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Residential Real Estate
Oct 28, 2019

Why Won't They Just Help Themselves?

Sponsored Content provided by JC Lyle - Executive Director, Wilmington Area Rebuilding Ministry

The team of youth and adult volunteers from Ohio pulled up to a mobile home in Leland, the site of their WARM rebuild. Over the past year, they served a spaghetti supper, held a car wash, and served as babysitters at their church to raise money for their trip. Then, they travelled by bus for over 10 hours and slept on a concrete fellowship hall floor to do manual labor in the July heat for people they had never met before.
 
They trusted WARM to match them with an individual or family in true need of assistance, people who had no other options but to ask for help and would appreciate their efforts.
 
Ms. Luanne, a senior citizen with kind eyes, greeted them with a smile and showed them around her dilapidated home, decorated with family photos and quilts.
 
The floors were in such disrepair, it was a miracle she hadn’t fallen through. Her kitchen sink leaked badly and the cabinet below was disintegrating from the water damage. Her back door would not open and the front steps were rickety and had lost their railings long ago.
 
Ms. Luanne’s situation made their hearts ache and they were glad they could help someone in such dire need.
 
A few hours after they began, one of the high school volunteers opened a back bedroom to find a young man, probably in his late 20’s, lying in bed. It was 11:00 am. The volunteer closed the door quickly and ran to tell one of the adults and the other youth.
 
Some of the youth volunteers became angry and felt he should offer to help instead of sleeping all day while they spent their time, energy, and money to fix his home.
 
The adult reminded them not to judge, but inside she was disappointed. She had been teaching the youth to help others and this experience could impact their willingness to serve their neighbor.
 
At lunchtime, she asked Luanne about the young man.
 
“Oh, I’m sorry,” said Luanne, “I didn’t know you would go in there. That is my grandson, Jackson. He had chemotherapy yesterday and he comes to my house to rest while his mom is working.”
 
The youth learned a deeper lesson than their leader expected. They learned it wasn’t their job to judge who is worthy of help. It is impossible to know the whole story of how a person arrived at their current situation.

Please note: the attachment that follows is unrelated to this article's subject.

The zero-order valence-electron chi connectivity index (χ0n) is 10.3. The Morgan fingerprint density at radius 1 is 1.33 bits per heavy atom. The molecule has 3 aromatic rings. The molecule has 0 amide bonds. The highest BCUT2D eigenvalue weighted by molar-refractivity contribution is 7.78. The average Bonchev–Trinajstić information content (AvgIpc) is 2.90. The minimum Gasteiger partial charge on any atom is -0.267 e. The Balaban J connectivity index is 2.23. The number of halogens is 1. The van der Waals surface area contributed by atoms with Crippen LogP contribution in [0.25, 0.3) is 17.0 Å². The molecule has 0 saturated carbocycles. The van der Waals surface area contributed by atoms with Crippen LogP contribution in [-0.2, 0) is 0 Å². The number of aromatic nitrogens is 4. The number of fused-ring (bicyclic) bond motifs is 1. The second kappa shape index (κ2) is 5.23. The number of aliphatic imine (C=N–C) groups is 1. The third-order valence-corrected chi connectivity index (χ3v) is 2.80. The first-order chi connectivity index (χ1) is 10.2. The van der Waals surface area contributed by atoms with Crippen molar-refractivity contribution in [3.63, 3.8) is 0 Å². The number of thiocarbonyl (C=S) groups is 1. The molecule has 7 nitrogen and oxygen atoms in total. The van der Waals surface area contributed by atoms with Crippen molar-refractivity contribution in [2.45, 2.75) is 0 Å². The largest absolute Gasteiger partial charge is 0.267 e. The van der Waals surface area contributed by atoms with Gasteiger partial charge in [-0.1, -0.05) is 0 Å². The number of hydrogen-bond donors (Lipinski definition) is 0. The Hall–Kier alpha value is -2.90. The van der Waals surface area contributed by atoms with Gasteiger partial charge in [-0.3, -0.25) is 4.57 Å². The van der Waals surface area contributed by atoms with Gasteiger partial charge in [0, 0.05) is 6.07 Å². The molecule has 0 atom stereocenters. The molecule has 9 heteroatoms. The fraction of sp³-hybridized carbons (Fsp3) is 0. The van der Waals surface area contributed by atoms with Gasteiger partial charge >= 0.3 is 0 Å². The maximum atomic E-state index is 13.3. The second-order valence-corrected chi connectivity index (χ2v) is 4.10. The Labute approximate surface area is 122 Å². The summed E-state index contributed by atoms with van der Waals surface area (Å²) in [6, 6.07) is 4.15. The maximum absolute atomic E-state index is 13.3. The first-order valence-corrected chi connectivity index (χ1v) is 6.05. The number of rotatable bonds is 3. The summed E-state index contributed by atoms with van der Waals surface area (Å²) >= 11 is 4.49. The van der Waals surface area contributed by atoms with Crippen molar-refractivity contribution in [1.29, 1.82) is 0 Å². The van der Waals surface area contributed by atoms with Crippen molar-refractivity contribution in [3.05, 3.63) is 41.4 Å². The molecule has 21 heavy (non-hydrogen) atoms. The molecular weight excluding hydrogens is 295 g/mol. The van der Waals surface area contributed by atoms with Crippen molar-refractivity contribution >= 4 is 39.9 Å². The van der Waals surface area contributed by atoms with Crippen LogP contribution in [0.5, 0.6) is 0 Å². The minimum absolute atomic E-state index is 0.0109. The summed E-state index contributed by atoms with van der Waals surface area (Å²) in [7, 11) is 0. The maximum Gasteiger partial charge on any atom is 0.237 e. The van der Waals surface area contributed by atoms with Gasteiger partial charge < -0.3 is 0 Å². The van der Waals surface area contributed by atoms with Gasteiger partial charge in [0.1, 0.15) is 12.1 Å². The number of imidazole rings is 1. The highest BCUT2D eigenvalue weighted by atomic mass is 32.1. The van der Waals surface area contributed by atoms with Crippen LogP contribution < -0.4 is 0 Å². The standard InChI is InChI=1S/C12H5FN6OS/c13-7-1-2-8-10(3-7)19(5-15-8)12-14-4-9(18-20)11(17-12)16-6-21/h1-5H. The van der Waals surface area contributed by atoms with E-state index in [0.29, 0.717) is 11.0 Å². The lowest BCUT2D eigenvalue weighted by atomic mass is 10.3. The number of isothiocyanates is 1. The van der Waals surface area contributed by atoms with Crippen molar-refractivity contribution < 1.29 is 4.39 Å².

Nonprofits of all kinds struggle with these issues. We are asked to develop application processes to separate the people who want to work the system from the people who are in dire need. WARM’s application requirements include income verification, owner-occupancy, and criminal background check.
 
Once the homeowner qualifies on paper, WARM personnel visit their home for an interview and home inspection. Many of them confide in us about family members they have lost, illnesses that bankrupted them, and storms that took everything. In many cases, they have been shamed when asking for help in the past. But not with WARM!
 
Certainly, there are individuals who try to work the system. I’m sure at some point WARM and many other agencies have been taken advantage of, despite rigorous eligibility requirements, but we keep serving the community anyway.
 
The people on WARM’s waiting list have encountered obstacles many of us can’t even imagine and we are all better off when low-wealth families can hold onto their greatest asset and safely remain in their homes and neighborhoods.
 
I hope you will join us in giving hope and help.
 
JC Lyle has served as WARM’s Executive Director since January 2009. Under her leadership, WARM's annual revenue and productivity have more than quadrupled. Prior to working in the nonprofit sector, Lyle worked at McKim & Creed on subdivision design, rezoning and permitting throughout coastal North Carolina. Lyle earned her Master of Business Administration from UNCW's Cameron School of Business and has presented workshops on affordable housing issues and nonprofit management at state-level conferences. Lyle serves on the Planning Commission for the City of Wilmington and the North Carolina Housing Partnership, the board that oversees the state's housing trust fund. In 2012, Lyle was named Wilma Magazine's first Woman to Watch in the Nonprofit Category. In 2014, she accepted WARM's Coastal Entrepreneur Award in the Nonprofit Category, given by the Greater Wilmington Business Journal and UNCW’s Center for Innovation and Entrepreneurship. In 2018, the Association of Fundraising Professionals, Cape Fear Chapter named her Outstanding Fundraiser of the Year.

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